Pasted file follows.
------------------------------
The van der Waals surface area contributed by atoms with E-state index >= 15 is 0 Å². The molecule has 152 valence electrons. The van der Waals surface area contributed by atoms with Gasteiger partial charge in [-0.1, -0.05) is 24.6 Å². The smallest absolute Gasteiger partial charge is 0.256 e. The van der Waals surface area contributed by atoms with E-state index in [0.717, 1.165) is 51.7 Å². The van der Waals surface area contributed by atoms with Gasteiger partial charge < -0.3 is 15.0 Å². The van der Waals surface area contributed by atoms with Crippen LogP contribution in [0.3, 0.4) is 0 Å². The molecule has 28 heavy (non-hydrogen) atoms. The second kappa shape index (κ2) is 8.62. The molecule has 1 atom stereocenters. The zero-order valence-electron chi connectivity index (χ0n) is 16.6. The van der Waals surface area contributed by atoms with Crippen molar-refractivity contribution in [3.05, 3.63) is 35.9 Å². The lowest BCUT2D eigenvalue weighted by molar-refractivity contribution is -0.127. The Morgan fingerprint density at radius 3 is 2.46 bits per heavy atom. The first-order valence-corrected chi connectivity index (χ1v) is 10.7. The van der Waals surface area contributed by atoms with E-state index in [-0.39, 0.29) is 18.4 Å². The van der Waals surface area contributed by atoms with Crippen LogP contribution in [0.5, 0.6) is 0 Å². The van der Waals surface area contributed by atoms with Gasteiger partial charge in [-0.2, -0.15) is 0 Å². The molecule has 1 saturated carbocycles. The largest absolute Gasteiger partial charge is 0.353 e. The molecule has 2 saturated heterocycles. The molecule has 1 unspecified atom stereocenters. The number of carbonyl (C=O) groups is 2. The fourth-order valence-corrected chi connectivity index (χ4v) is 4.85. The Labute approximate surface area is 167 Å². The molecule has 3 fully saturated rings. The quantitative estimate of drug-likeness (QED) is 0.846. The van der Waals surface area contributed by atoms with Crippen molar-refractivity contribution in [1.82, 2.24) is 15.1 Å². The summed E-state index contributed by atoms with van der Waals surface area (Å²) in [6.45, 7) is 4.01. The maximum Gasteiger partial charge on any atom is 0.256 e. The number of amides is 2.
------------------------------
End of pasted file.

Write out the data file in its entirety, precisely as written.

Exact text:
The van der Waals surface area contributed by atoms with E-state index >= 15 is 0 Å². The molecule has 152 valence electrons. The van der Waals surface area contributed by atoms with Gasteiger partial charge in [-0.1, -0.05) is 24.6 Å². The smallest absolute Gasteiger partial charge is 0.256 e. The van der Waals surface area contributed by atoms with E-state index in [0.717, 1.165) is 51.7 Å². The van der Waals surface area contributed by atoms with Gasteiger partial charge < -0.3 is 15.0 Å². The van der Waals surface area contributed by atoms with Crippen LogP contribution in [0.3, 0.4) is 0 Å². The molecule has 28 heavy (non-hydrogen) atoms. The second kappa shape index (κ2) is 8.62. The molecule has 1 atom stereocenters. The zero-order valence-electron chi connectivity index (χ0n) is 16.6. The van der Waals surface area contributed by atoms with Crippen molar-refractivity contribution in [3.05, 3.63) is 35.9 Å². The lowest BCUT2D eigenvalue weighted by molar-refractivity contribution is -0.127. The Morgan fingerprint density at radius 3 is 2.46 bits per heavy atom. The first-order valence-corrected chi connectivity index (χ1v) is 10.7. The van der Waals surface area contributed by atoms with E-state index in [-0.39, 0.29) is 18.4 Å². The van der Waals surface area contributed by atoms with Crippen LogP contribution in [0.5, 0.6) is 0 Å². The van der Waals surface area contributed by atoms with Gasteiger partial charge in [-0.2, -0.15) is 0 Å². The molecule has 1 saturated carbocycles. The largest absolute Gasteiger partial charge is 0.353 e. The molecule has 2 saturated heterocycles. The molecule has 1 unspecified atom stereocenters. The number of carbonyl (C=O) groups is 2. The fourth-order valence-corrected chi connectivity index (χ4v) is 4.85. The Labute approximate surface area is 167 Å². The molecule has 3 fully saturated rings. The quantitative estimate of drug-likeness (QED) is 0.846. The van der Waals surface area contributed by atoms with Crippen molar-refractivity contribution in [1.82, 2.24) is 15.1 Å². The summed E-state index contributed by atoms with van der Waals surface area (Å²) in [6.45, 7) is 4.01. The maximum Gasteiger partial charge on any atom is 0.256 e. The number of amides is 2.